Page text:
The extra funding follows successful field trials on the portable device whereby officials assessed its potential to check for hazards such as biological warfare agents.
Genedrive will use the funds to further develop the device to detect a broader range of biohazard targets across multiple cartridges.
The company said the aim of the programme is to develop a “cost-effective system that would allow multiple units and tests to be deployed for field use”.
The latest funding brings the total it has received from the Department of Defence to US$6.5mln.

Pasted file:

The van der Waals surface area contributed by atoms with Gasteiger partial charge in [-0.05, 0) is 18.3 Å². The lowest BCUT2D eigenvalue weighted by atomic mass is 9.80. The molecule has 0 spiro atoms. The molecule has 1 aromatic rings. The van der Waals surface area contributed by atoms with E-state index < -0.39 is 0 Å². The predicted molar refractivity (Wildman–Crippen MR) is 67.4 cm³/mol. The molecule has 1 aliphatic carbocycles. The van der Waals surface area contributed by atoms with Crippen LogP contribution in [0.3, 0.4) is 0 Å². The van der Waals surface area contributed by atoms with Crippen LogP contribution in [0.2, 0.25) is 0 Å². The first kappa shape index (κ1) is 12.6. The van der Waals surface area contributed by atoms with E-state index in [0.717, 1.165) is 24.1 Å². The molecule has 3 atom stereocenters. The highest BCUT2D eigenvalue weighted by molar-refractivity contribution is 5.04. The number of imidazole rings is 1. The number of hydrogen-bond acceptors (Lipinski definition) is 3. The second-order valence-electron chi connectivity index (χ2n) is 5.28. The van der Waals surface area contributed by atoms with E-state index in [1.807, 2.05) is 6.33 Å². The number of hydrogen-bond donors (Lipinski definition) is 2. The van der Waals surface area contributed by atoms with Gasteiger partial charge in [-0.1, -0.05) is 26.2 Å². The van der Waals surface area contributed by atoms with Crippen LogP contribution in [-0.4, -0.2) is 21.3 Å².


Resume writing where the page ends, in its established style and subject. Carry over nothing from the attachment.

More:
The next stage of the programme is expected to generate about US$1.4mln in development income for the year to 30 June 2018.
"This next phase of field testing will help to further validate and confirm the characteristics of the Genedrive system: portability, flexibility and accuracy,” said Genedrive’s chief executive, David Budd.
“The evaluation will be far reaching, rigorous and, if successful, it will be a clear validation of the Genedrive unit as a robust and easily deployable hand held device for pathogen and disease detection."